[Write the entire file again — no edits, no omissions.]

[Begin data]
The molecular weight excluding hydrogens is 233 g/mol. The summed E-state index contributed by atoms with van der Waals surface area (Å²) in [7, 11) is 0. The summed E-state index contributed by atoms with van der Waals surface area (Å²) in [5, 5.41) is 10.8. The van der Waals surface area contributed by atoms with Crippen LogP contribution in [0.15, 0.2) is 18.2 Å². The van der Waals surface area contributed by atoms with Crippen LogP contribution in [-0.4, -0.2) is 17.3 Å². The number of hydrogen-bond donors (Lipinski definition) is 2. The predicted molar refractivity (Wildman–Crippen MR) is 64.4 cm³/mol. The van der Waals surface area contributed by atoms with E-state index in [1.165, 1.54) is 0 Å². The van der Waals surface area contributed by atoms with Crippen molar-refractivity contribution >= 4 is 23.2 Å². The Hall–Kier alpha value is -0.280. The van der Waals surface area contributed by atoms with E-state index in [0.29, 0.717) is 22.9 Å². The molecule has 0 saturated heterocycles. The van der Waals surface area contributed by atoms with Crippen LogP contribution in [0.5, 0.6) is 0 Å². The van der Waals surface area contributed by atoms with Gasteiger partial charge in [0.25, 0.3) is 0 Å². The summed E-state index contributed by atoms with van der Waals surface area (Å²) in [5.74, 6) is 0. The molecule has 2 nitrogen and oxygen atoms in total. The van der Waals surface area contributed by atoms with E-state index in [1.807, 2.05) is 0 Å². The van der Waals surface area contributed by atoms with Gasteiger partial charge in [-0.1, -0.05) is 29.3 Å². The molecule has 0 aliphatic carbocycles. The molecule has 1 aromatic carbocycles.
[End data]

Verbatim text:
The molecular weight excluding hydrogens is 233 g/mol. The summed E-state index contributed by atoms with van der Waals surface area (Å²) in [7, 11) is 0. The summed E-state index contributed by atoms with van der Waals surface area (Å²) in [5, 5.41) is 10.8. The van der Waals surface area contributed by atoms with Crippen LogP contribution in [0.15, 0.2) is 18.2 Å². The van der Waals surface area contributed by atoms with Crippen LogP contribution in [-0.4, -0.2) is 17.3 Å². The number of hydrogen-bond donors (Lipinski definition) is 2. The predicted molar refractivity (Wildman–Crippen MR) is 64.4 cm³/mol. The van der Waals surface area contributed by atoms with E-state index in [1.165, 1.54) is 0 Å². The van der Waals surface area contributed by atoms with Crippen molar-refractivity contribution >= 4 is 23.2 Å². The Hall–Kier alpha value is -0.280. The van der Waals surface area contributed by atoms with E-state index in [0.29, 0.717) is 22.9 Å². The molecule has 0 saturated heterocycles. The van der Waals surface area contributed by atoms with Crippen LogP contribution in [0.5, 0.6) is 0 Å². The van der Waals surface area contributed by atoms with Gasteiger partial charge in [0.25, 0.3) is 0 Å². The summed E-state index contributed by atoms with van der Waals surface area (Å²) in [5.74, 6) is 0. The molecule has 2 nitrogen and oxygen atoms in total. The van der Waals surface area contributed by atoms with E-state index in [1.807, 2.05) is 0 Å². The van der Waals surface area contributed by atoms with Gasteiger partial charge in [-0.1, -0.05) is 29.3 Å². The molecule has 0 aliphatic carbocycles. The molecule has 1 aromatic carbocycles.